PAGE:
DWORD t0,result;
        DWORD t1, t2, t3;
        unsigned char highbyte, lowbyte;
        lowbyte = r1&0xff;
        highbyte = (r1&0xff00)>>BYTESIZE;
        t0 = (lut1[highbyte]<<WORDSIZE)|(lut1[lowbyte]);
        t1 = mult8(highbyte,lowbyte);
        t2 = t1<<(BYTESIZE+1);    
        t3 = add(t0,t2);
        result = t3;
        return result;
    inline DWORD mult16(unsigned short r1, unsigned short r2)
        DWORD result;
        DWORD t1, t2, t3, t4;
        t1 = add((DWORD)r1,(DWORD)r2);
        t2 = sub((DWORD)r1,(DWORD)r2);
        t3 = square(t1);
        t4 = square(t2);
        result = sub(t3,t4)>>2;
        return result;

    Now, this is starting to look like it would be a good way to use overloaded operators in templates, that is to say, if a full-featured C++ compiler were available.  Conformant IEE-754?  Not quite there yet.   Even though I am not currently doing anything with this code, it is interesting from the point of view of compiler writing; that is to say - to the extent that it should be possible to write a complete compiler for any language that might use only a very limited instruction set, such as NOR, SHIFT, COMPARE, and JUMP, along with perhaps CALL, LOAD, PUSH and POP.  That means of course that when writing a compiler for a new platform, it might be useful to initially make use of only a subset of instructions, i.e., with respect to what is actually available with a new architecture.  Then, for example, one approach might be to use C++ classes which provide the facility for the use of virtual functions.  Thus, one might declare a "fake.cpu" which defines virtual functions for all of the primitives and then use a...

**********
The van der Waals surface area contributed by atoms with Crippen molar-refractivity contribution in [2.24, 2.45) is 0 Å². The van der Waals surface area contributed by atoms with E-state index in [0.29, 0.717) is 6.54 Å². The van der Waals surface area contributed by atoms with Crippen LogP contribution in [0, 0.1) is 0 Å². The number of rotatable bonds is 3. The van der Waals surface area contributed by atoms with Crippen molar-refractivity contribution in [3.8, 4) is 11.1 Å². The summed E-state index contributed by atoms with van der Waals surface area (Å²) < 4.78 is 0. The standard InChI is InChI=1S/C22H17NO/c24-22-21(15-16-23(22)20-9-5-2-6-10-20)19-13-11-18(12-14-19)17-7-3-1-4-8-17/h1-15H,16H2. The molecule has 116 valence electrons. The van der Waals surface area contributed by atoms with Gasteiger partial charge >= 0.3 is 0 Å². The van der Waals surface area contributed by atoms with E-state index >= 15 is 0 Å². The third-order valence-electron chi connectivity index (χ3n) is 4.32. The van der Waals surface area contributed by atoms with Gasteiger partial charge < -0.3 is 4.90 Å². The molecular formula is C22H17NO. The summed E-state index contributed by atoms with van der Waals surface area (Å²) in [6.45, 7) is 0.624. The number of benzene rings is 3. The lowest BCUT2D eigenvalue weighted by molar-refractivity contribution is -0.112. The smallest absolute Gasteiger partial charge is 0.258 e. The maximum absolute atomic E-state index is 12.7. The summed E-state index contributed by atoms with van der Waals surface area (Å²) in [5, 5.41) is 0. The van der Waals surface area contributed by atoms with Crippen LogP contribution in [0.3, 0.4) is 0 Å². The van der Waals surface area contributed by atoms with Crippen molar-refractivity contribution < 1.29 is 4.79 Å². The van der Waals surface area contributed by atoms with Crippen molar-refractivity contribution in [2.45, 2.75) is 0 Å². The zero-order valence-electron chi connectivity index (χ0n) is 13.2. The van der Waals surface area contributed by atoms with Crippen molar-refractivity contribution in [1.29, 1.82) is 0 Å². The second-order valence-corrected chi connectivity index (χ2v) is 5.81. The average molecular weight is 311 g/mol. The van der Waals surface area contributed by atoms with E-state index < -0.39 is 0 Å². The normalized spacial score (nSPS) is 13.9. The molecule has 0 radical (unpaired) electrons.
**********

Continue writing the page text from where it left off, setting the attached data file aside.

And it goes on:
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  • 1
    Getting Started.